Marega continues: “You send M-A-L-I to 36019 and automatically, you receive a question. You have to respond. When you do, you’ll receive another question–and you have to respond again. You do this five times…” — as Marega completes his explanation, and as the adults begin to leave the classroom to go about their business, the students begin timidly raising their hands.

Questions abound:

  • “Can we send free SMS to our friends?” asks one interested student.

Kadiatou takes the question in stride: “Nooo, U-report will allow you to answer questions sent to you on your phone. When you respond, you get to share your opinion and together with your friends say something about challenges you face here in Mali”.

Another student raises her hand, then another…

  • “How does it work?”
  • “I don’t have my own phone. How can I join?”
  • “Do we need internet access to participate?”

A deluge of questions, full of excitement. Kadiatou, now even more energized, tries to restore a bit of order to the room” “Hey hey hey, not everyone at the same time! The easiest thing to do is to send the word MALI to the number 36019. Let’s go!”

As the students each take out their phones and type these four critical letters into an SMS, a moment of silence ensues. But this is short-lived.

  • Mr. Vincent, I received it!
  • Does it use my credit?
  • Can anybody join? Even my brother?”
  • “I sent the message but it still isn’t working!”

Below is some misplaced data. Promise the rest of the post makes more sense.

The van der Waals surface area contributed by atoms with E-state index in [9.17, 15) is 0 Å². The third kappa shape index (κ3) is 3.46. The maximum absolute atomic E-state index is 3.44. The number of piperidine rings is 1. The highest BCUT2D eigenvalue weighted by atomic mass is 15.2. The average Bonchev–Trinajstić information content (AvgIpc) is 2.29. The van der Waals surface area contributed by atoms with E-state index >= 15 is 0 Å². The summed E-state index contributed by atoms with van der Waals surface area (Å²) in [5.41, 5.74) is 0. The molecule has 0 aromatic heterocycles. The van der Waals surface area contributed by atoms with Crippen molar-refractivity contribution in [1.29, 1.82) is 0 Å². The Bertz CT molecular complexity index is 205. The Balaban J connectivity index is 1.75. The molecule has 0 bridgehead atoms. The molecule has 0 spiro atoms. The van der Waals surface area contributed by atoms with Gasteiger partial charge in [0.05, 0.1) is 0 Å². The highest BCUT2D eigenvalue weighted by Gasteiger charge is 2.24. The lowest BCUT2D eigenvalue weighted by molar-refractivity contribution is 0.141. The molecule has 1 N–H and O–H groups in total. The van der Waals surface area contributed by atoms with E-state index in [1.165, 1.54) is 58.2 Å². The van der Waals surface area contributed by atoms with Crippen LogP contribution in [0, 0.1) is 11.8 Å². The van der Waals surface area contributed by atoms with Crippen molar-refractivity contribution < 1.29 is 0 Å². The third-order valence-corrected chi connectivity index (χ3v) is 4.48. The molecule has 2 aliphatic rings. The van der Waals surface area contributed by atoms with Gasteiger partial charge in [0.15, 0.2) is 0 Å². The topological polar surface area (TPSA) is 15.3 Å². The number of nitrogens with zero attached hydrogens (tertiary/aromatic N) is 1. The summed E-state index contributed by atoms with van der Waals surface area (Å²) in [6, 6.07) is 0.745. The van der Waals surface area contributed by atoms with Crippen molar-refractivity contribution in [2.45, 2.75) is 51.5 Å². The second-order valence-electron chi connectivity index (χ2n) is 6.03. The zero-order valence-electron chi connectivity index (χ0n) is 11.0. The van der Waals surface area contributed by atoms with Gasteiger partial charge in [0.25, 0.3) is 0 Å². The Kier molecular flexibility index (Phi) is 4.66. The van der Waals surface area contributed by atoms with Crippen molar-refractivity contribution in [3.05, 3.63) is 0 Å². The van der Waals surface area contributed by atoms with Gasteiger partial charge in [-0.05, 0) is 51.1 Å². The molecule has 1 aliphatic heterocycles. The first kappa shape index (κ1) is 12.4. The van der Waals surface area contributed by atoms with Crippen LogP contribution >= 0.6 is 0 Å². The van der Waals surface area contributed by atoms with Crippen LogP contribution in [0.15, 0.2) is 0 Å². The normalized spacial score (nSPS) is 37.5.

Between each registration message, anticipation mounts and students grow impatient. Seeing this, Marega gets everyone on their feet and starts a small song & dance to keep everyone occupied. “Everybody up,” Marega exclaims, clapping his hands. “Tama! Tama! Tamarico!” As the others join in, the room fills briefly with a youthful song. And then, a more exciting song breaks through the noise…

Children at Babale Santana school, Mali
Children at Babale Santana school, Mali

… to a concert of ring tones »

After much anticipation, the SMS begin arriving. Smiles spread across the faces of each student as they receive their U-report messages. Diami, Rokiatou, and Aichata exchange their phones. “How did you respond to this question?” Djibril Kanouté looks over Rokiatou’s shoulder, eager to see what happens as Maïmouna sends her third SMS. “Congratulations, you are officially registered as a U-reporter!” exclaims Mariama, reading from her phone screen.

Speaking over the din of excitement in the room, Marega tries to bring everyone back together. “Please, please!” Marega shouts, eager to make sure that everyone has understood how U-report will work in Mali as a platform by and for youth. “We are now going to have a small quiz. Those who respond correctly will receive a U-report t-shirt! What are you going to use U-report with?”

A room full of hands, flailing around in search of a new t-shirt and, more important, recognition as the first branded U-reporter. “U-report works with all phones–no matter what type!” yells Harouna, reaching out his hand to catch the new t-shirt.

“What is the number of U-report?” Kadiatou asks.

“Me! Me!” shout the girls in unison. Fatoumata, thrilled to be picked, shouts the answer loud and clear while jumping with joy to receive her t-shirt: “3-6-0-1-9!”

In just ten minutes, Marega is short on t-shirts and questions but full of energy and excitement. The first team of U-report champions in Mali has been formed. Wearing his own U-report t-shirt proudly, Marega looks to the future and sets a challenge for his peers; “We are going to recruit the 3,000 youth from this school and go to Kayes N’Di to speak to those who are no longer in school!”

It is 5:30 PM. U-report Mali is officially launched in Kayes, an old city with a cadre of energetic youth armed with brand new tool for the fight against Ebola.


Translated from French by Stuart Campo